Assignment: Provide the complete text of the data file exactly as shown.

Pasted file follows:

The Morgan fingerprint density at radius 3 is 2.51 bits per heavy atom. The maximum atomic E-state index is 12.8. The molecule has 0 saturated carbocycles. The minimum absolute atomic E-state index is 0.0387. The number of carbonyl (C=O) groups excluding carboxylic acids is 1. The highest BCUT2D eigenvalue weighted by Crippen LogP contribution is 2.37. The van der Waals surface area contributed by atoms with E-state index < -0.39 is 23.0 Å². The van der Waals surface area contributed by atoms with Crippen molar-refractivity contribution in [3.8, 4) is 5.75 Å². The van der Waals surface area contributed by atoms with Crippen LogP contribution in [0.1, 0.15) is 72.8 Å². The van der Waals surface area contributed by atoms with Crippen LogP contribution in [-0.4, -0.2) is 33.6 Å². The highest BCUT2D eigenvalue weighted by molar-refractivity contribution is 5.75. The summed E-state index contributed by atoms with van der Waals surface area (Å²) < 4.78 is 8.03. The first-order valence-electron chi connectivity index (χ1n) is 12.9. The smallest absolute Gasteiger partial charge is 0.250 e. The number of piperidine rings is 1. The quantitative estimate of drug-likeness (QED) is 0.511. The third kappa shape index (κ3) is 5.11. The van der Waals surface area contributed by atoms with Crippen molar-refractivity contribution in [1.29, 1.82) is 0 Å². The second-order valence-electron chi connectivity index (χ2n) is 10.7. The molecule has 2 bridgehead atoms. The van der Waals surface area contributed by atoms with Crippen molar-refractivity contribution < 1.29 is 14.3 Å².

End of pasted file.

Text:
The Morgan fingerprint density at radius 3 is 2.51 bits per heavy atom. The maximum atomic E-state index is 12.8. The molecule has 0 saturated carbocycles. The minimum absolute atomic E-state index is 0.0387. The number of carbonyl (C=O) groups excluding carboxylic acids is 1. The highest BCUT2D eigenvalue weighted by Crippen LogP contribution is 2.37. The van der Waals surface area contributed by atoms with E-state index < -0.39 is 23.0 Å². The van der Waals surface area contributed by atoms with Crippen molar-refractivity contribution in [3.8, 4) is 5.75 Å². The van der Waals surface area contributed by atoms with Crippen LogP contribution in [0.1, 0.15) is 72.8 Å². The van der Waals surface area contributed by atoms with Crippen LogP contribution in [-0.4, -0.2) is 33.6 Å². The highest BCUT2D eigenvalue weighted by molar-refractivity contribution is 5.75. The summed E-state index contributed by atoms with van der Waals surface area (Å²) < 4.78 is 8.03. The first-order valence-electron chi connectivity index (χ1n) is 12.9. The smallest absolute Gasteiger partial charge is 0.250 e. The number of piperidine rings is 1. The quantitative estimate of drug-likeness (QED) is 0.511. The third kappa shape index (κ3) is 5.11. The van der Waals surface area contributed by atoms with Crippen molar-refractivity contribution in [1.29, 1.82) is 0 Å². The second-order valence-electron chi connectivity index (χ2n) is 10.7. The molecule has 2 bridgehead atoms. The van der Waals surface area contributed by atoms with Crippen molar-refractivity contribution < 1.29 is 14.3 Å².